Trust Me

Have you heard this before?

It’s one of those phrases, like, “can I be honest with you?”, that always leaves me wondering. What do you mean can you be honest with me? You haven’t been? I assumed you were…

‘Trust me’ is one of those phrases that people who are untrustworthy call out a lot. It’s a little unnerving, akin to being told someone loves you on the first date.

Run. Far. Away.

Yet I’ve been thinking about trust lately because in the context of work. Specifically in the context of high-performance teams, trust is simply essential.

Just before the holidays I attended a training facilitated in part by my friend Donna. Not only is she good at what she does, she lives and breathes her principles. Trust as a function of high-performance work is one of them, and she introduced me to Patrick Lencioni (The Five Dysfunctions of a Team) and naturally as a true Vata I devoured all of his works in short order.

And, because the whole world really is connected, I saw immediately the tie-in to Don Miguel Ruiz (The Four Agreements) and yes, even W. Edwards Deming (Out of the Crisis). By the way, if you’re trying to burnish your personal reading library you could do a lot worse than to indulge in these thinkers.

You see, trust in the context implied here is more than just ‘believe in me’. It is, believe in the good intention(s) behind my acts because we are aligned, we have the same purpose, values and goals. Trust as intended here and in the context of high performance is, we are on the same page and [so] I believe in your motivation.

I don’t question it.

Trust is not blind faith nor absolution from mistake, it is an advanced form of relationship that says, even when we disagree I don’t wonder about where you’re coming from because I trust you. We are aligned.

Now I’ve been a part of a few high performing teams in my career (they don’t come about as often as you might think) and even though I didn’t realize it at the time looking back with the benefit of the insight these authors and others have provided, I see trust was implicit. I wasted no energy wondering what was driving my team mates.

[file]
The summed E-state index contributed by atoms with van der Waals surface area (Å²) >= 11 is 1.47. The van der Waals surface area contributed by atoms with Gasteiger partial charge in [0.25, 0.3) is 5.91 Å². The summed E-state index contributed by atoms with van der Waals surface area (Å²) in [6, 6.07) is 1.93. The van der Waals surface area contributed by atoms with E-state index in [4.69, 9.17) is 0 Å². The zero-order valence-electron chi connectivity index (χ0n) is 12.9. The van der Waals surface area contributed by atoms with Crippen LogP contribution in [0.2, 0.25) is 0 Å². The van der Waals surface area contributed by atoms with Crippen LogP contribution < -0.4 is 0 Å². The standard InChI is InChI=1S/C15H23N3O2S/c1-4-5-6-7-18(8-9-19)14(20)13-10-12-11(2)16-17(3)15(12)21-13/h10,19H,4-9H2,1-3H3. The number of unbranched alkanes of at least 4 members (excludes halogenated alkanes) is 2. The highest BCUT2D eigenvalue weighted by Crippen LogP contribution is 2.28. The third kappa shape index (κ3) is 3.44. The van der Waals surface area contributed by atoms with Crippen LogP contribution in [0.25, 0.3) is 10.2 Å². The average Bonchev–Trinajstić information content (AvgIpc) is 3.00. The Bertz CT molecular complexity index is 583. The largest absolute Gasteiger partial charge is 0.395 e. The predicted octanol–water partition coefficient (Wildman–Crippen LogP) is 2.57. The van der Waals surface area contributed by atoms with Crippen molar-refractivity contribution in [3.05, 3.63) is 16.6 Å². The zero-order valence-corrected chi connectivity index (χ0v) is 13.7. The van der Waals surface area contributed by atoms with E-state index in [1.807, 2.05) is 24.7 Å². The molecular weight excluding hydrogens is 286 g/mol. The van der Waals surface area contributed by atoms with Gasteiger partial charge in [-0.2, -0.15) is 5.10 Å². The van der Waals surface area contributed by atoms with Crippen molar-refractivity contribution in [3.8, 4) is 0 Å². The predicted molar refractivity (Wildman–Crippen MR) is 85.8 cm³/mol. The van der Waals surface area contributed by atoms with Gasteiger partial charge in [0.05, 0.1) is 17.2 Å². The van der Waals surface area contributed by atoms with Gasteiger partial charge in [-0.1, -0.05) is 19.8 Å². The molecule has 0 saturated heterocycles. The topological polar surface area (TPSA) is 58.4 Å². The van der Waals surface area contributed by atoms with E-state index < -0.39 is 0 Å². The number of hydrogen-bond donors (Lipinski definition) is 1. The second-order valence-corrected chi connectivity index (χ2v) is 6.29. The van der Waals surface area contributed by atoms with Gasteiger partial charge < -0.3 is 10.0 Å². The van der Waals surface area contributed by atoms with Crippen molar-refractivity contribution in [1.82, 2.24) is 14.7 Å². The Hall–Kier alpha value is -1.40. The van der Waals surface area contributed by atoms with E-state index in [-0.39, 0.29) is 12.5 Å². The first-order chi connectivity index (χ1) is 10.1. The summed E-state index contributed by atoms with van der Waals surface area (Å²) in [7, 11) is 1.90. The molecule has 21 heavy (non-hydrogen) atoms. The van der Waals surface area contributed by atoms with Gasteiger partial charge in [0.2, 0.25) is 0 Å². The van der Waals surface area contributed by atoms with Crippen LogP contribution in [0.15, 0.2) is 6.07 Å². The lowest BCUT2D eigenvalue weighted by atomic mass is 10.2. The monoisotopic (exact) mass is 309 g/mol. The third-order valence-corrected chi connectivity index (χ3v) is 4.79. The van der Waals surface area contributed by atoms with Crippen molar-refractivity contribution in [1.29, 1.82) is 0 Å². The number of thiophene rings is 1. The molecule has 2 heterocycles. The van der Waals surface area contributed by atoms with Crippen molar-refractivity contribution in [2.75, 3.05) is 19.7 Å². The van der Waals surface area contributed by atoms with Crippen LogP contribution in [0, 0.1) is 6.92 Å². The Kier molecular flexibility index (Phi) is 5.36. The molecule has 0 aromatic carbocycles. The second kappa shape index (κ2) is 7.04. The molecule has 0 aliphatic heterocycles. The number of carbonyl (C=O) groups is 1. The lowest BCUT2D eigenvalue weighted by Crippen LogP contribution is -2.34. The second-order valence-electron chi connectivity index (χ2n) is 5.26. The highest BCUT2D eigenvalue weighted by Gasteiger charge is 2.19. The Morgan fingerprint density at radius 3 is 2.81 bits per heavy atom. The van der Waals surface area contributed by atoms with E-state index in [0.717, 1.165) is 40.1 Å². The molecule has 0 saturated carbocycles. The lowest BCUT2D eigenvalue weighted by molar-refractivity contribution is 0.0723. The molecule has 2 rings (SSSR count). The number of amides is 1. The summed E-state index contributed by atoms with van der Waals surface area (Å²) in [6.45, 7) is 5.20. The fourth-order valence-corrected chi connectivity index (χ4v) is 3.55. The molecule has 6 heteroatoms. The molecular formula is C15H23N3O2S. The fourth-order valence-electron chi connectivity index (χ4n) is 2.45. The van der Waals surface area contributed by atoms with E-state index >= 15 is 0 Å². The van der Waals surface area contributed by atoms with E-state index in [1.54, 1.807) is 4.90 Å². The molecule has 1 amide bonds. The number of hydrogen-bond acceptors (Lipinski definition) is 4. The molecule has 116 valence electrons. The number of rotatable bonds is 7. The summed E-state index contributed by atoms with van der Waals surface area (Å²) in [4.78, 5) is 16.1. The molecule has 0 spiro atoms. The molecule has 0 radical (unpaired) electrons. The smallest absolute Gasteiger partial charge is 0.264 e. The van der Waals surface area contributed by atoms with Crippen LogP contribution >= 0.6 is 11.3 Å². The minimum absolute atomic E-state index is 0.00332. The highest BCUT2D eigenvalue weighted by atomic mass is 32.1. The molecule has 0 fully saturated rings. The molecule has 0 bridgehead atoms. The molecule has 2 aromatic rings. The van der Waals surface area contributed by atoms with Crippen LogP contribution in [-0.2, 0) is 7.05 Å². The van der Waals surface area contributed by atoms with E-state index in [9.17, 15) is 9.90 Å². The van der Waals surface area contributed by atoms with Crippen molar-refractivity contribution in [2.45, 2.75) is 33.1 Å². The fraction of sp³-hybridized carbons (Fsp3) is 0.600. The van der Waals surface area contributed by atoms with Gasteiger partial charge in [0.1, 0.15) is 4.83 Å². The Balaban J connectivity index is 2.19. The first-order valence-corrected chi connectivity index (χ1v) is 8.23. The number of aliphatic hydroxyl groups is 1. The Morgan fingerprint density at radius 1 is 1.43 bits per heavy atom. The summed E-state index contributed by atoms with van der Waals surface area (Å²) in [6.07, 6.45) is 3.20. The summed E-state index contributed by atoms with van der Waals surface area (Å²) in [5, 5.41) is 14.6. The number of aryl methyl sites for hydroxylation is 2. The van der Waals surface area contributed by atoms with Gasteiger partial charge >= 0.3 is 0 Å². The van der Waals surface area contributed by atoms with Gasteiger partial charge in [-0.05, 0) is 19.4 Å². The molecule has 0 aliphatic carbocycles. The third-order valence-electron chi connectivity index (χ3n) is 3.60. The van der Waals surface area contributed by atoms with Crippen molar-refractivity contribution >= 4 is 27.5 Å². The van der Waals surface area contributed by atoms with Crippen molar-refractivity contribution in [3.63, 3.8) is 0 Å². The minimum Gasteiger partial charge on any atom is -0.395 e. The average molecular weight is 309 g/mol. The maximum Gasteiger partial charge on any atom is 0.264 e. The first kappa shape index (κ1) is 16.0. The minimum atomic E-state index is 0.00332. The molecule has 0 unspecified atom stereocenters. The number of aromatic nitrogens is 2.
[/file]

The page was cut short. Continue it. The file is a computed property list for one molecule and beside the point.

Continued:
Neither did they.

All of our energy was focused on solving problems, achieving goals and making the right things happen. That’s what you get with trust, or alignment.

So the next time somebody says trust me, ask yourself a rhetorical question: should you? Have you built the foundation for trust by having those explicit conversations about values and goals? Do you believe in the other person’s intent even if you don’t always understand their behavior? Are you aligned?

If so, trust becomes a powerful form of collective energy in its best possible form.

Trust among high performing team mates isn’t optional, it’s required.

So. If you don’t have that trust already, now would be a good time to start building it.


5 thoughts on “Trust Me

  1. It’s interesting – I don’t usually have a habit of saying things like “to be honest” but I recently worked with someone who kept pointing out how ridiculous it was that I would constantly use this in a conversation. It wasn’t until I read this that I realized that if I started doing it, it’s because I’ve never really felt I could be completely honest with that person. So I guess I’ll be listening more closely not just to what others say at work but also what I say… thanks 🙂

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